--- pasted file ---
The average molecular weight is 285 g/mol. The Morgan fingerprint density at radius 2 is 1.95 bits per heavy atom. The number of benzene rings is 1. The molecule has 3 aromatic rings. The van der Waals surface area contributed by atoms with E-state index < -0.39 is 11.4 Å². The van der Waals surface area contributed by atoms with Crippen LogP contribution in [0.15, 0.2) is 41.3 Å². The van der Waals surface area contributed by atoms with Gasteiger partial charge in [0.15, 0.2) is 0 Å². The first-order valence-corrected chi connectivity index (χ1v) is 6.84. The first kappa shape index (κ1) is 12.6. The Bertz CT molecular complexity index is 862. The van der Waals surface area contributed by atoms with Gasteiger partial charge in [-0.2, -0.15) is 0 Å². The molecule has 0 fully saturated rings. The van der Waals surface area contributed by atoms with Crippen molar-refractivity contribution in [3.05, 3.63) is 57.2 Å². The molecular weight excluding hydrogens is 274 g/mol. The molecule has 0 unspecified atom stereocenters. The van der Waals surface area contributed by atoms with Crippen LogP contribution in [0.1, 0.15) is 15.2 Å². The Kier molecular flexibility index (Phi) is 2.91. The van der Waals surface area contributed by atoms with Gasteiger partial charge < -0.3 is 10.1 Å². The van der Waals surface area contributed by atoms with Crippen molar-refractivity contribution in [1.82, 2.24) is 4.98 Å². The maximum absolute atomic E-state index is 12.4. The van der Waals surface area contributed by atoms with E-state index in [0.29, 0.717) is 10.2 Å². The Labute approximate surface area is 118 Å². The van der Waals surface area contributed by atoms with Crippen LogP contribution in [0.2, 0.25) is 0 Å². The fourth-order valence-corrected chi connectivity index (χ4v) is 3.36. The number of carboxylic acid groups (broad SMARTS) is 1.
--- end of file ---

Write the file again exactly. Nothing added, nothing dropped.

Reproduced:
The average molecular weight is 285 g/mol. The Morgan fingerprint density at radius 2 is 1.95 bits per heavy atom. The number of benzene rings is 1. The molecule has 3 aromatic rings. The van der Waals surface area contributed by atoms with E-state index < -0.39 is 11.4 Å². The van der Waals surface area contributed by atoms with Crippen LogP contribution in [0.15, 0.2) is 41.3 Å². The van der Waals surface area contributed by atoms with Gasteiger partial charge in [0.15, 0.2) is 0 Å². The first-order valence-corrected chi connectivity index (χ1v) is 6.84. The first kappa shape index (κ1) is 12.6. The Bertz CT molecular complexity index is 862. The van der Waals surface area contributed by atoms with Gasteiger partial charge in [-0.2, -0.15) is 0 Å². The molecule has 0 fully saturated rings. The van der Waals surface area contributed by atoms with Crippen molar-refractivity contribution in [3.05, 3.63) is 57.2 Å². The molecular weight excluding hydrogens is 274 g/mol. The molecule has 0 unspecified atom stereocenters. The van der Waals surface area contributed by atoms with Crippen LogP contribution in [0.1, 0.15) is 15.2 Å². The Kier molecular flexibility index (Phi) is 2.91. The van der Waals surface area contributed by atoms with Gasteiger partial charge < -0.3 is 10.1 Å². The van der Waals surface area contributed by atoms with Crippen molar-refractivity contribution in [1.82, 2.24) is 4.98 Å². The maximum absolute atomic E-state index is 12.4. The van der Waals surface area contributed by atoms with E-state index in [0.29, 0.717) is 10.2 Å². The Labute approximate surface area is 118 Å². The van der Waals surface area contributed by atoms with Crippen LogP contribution in [0.2, 0.25) is 0 Å². The fourth-order valence-corrected chi connectivity index (χ4v) is 3.36. The number of carboxylic acid groups (broad SMARTS) is 1.